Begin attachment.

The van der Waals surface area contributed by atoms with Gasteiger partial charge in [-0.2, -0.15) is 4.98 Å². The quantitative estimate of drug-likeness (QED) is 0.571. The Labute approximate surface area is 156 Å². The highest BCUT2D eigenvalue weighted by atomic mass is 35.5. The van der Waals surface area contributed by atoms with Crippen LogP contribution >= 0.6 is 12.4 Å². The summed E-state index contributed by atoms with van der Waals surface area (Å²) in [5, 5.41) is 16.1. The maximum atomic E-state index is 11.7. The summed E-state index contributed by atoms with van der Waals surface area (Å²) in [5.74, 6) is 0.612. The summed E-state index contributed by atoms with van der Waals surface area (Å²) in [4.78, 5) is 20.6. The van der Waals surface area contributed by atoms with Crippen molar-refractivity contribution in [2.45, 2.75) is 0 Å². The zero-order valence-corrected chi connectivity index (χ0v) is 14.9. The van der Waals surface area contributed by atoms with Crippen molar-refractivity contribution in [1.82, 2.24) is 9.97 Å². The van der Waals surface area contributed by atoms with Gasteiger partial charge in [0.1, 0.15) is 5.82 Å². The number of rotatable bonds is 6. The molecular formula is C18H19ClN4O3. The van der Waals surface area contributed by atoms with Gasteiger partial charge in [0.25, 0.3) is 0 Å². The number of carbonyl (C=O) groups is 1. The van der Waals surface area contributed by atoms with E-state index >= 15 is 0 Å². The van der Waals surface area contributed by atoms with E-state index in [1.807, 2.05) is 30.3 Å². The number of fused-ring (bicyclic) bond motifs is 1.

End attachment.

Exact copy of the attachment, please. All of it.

The van der Waals surface area contributed by atoms with Gasteiger partial charge in [-0.2, -0.15) is 4.98 Å². The quantitative estimate of drug-likeness (QED) is 0.571. The Labute approximate surface area is 156 Å². The highest BCUT2D eigenvalue weighted by atomic mass is 35.5. The van der Waals surface area contributed by atoms with Crippen LogP contribution >= 0.6 is 12.4 Å². The summed E-state index contributed by atoms with van der Waals surface area (Å²) in [5, 5.41) is 16.1. The maximum atomic E-state index is 11.7. The summed E-state index contributed by atoms with van der Waals surface area (Å²) in [5.74, 6) is 0.612. The summed E-state index contributed by atoms with van der Waals surface area (Å²) in [4.78, 5) is 20.6. The van der Waals surface area contributed by atoms with Crippen molar-refractivity contribution in [2.45, 2.75) is 0 Å². The zero-order valence-corrected chi connectivity index (χ0v) is 14.9. The van der Waals surface area contributed by atoms with Crippen molar-refractivity contribution in [1.82, 2.24) is 9.97 Å². The van der Waals surface area contributed by atoms with Gasteiger partial charge in [0.1, 0.15) is 5.82 Å². The number of rotatable bonds is 6. The molecular formula is C18H19ClN4O3. The van der Waals surface area contributed by atoms with Gasteiger partial charge in [0.25, 0.3) is 0 Å². The number of carbonyl (C=O) groups is 1. The van der Waals surface area contributed by atoms with E-state index >= 15 is 0 Å². The van der Waals surface area contributed by atoms with E-state index in [1.807, 2.05) is 30.3 Å². The number of fused-ring (bicyclic) bond motifs is 1.